This paper examines the history and impact of Oregon Ballot Measure 40, entitled the "Victim's Rights Initiative."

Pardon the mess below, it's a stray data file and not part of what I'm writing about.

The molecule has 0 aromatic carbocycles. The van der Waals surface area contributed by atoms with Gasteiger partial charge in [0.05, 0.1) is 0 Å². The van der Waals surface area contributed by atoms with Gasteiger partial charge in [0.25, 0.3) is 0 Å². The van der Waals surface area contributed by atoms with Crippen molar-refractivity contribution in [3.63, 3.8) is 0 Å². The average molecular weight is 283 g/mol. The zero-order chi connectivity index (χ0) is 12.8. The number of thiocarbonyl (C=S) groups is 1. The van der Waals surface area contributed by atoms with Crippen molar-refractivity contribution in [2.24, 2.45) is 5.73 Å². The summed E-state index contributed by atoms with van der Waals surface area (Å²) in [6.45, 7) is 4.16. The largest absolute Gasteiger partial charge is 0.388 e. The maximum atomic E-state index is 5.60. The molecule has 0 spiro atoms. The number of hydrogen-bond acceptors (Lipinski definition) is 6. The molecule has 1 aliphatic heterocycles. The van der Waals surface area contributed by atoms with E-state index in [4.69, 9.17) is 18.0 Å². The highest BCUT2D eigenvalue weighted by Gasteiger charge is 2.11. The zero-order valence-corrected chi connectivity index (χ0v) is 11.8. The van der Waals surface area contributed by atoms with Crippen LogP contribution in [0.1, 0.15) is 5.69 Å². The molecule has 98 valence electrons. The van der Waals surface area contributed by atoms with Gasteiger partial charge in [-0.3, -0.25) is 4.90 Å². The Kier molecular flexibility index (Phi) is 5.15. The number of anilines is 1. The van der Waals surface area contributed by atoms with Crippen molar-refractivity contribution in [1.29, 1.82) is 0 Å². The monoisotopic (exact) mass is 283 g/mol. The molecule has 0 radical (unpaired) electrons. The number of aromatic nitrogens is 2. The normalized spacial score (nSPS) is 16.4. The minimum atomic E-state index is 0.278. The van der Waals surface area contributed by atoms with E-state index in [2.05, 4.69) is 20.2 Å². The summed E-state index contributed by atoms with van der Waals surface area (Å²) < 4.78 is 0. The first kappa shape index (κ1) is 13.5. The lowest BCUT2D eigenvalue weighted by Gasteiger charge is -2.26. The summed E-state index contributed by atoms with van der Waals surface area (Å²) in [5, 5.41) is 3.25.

Measure 40 was placed on the Oregon ballot in November 1996 by a coalition of citizen victims' rights advocates and prosecutors. It stemmed from a growing perception that Oregon's criminal justice system was unfairly slanted to benefit criminal defendants at the expense of crime victims and public safety; however, in addition to codifying the rights of victims to be informed of, to attend, and to be heard at court proceedings, the measure limited juries to registered voters, permitted non-unanimous jury verdicts, raised the standard for pretrial release for defendants charged with violent crimes, eliminated the possibility of early release from prison, made admissible all evidence that was relevant to a case, permitted only limited immunity for witnesses, and prohibited Oregon's judiciary from interpreting the search-and-seizure provisions of the Oregon Constitution more broadly than analogous provisions of the Federal Constitution. Measure 40 passed with 58.9 percent of the vote. Measure 40 was intended to have the impact of an "asteroid" in the sense that it sought massive change in the criminal justice system through the destruction of existing policies and practices. Although government agencies, especially State courts, were caught unprepared for Measure 40, the implementation process proceeded in good faith. Communication and coordination throughout the court system, facilitated primarily by court administrators, was a key to managing what could have caused unprecedented backlog and chaos in the courts. This paper concludes that Measure 40, as well as ballot initiatives in general, can make elected representatives and other government officials constructively responsive to the will of the electorate, provided that every effort is made by those officials to comply with the electorate's will as efficiently and effectively as is possible. 44 notes and 11 references